The Low End Theory Turns 20

The Low End Theory Turns 20

The Low End Theory Turns 20

The Low End Theory Turns 20

Until I saw Q-Tip’s tweet from last week, I hadn’t put together that Nevermind came out the same day as The Low End Theory. How thematically convenient! Both records spawned dozens of imitators and, in general, changed the prevalent direction of rock music and rap music. Q-Tip and Phife’s interplay was never crisper, and its deep groove accented by jazz legends like Ron Carter lent the record a well-worn, but still daring and original, sound. And like Nevermind, it’s a record that is easily rhapsodized over, an LP glittering with subtext, conjuring discussions of Queens-borne rap, label politics, domestic violence and downright fun rap showcases (“Check The Rhime”). It’s a heavy record in a lot of senses. It’s a landmark, and has served as an entry point to a lot of people.

Though revivalists always have their place — Big K.R.I.T., ASAP Rocky, stand up — the vanguard of modern hip hop is typically informed by context and history, each new movement building off the previous one. The prevalent style, it seems, is constantly evolving — if you were never midstream, it can be difficult to absorb a record that excels in an antiquated style, for instance the way Boogie Down Productions’ By All Means Necessary might not sound the same as when Jive first put it out in 1988, at least relative to the stuff that By All Means Necessary inspired.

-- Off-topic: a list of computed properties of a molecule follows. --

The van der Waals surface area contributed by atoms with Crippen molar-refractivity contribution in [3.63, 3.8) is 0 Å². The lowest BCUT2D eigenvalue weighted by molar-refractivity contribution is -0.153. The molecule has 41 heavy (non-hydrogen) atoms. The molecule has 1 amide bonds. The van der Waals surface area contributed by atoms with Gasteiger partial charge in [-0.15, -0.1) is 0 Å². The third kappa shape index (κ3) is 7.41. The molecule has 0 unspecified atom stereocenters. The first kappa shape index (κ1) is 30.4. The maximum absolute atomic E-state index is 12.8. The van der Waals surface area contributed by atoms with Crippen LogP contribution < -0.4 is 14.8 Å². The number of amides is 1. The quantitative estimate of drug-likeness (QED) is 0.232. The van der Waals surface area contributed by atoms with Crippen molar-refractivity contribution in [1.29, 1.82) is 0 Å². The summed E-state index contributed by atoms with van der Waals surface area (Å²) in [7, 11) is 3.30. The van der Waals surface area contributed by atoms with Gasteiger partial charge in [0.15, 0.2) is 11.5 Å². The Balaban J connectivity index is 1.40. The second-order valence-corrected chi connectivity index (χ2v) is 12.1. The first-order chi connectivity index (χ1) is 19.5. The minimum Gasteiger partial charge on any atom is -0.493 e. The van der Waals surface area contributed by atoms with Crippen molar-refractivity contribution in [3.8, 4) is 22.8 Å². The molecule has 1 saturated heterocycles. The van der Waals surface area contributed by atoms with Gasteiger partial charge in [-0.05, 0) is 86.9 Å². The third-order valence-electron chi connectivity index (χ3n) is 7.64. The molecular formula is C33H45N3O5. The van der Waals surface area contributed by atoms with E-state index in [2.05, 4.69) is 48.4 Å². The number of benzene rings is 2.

So what’s so stunning about A Tribe Called Quest’s The Low End Theory is that it’s still remarkably vivacious and fresh-sounding, even free of context. Save for the occasional reference to Shabba Ranks or Belle Biv Devoe, Low End doesn’t sound like a record that just turned 20. Though the Midnight Marauders vs. The Low End Theory argument will live eternally on message boards, it’s hard to argue that the dynamic between Q-Tip’s and Phife’s styles was ever more impactful than on The Low End Theory. Q-Tip pensively explored the jazzy atmospheres while Phife Dawg excelled so thoroughly as a b-boy throwback that LET is likely his finest work as a rapper.

Having shed the outsider, prankster status (as well as having shed the ridiculous clothing) that the group was tacked to with its freewheeling, heady vibe-channeling debut People’s Instinctive Travels And The Paths Of Rhythm, The Low End Theory was a wholly grittier affair, ATCQ still burying themselves deep in “the jazz” while adopting more of a streetwise cipher. While People’s Instinctive Travels was more than content to create a headspace, The Low End Theory is tighter and more driven, and it shows up as early as the first few bars of “Excursions.”

And, even 20 years later, as long-overdue documentaries surface and A Tribe Called Quest is given the appreciation that they never quite enjoyed while they were working, it’s as good a gateway as ever.

The videos:

“Check The Rhime”

“Jazz (We’ve Got)”/”Buggin’ Out”


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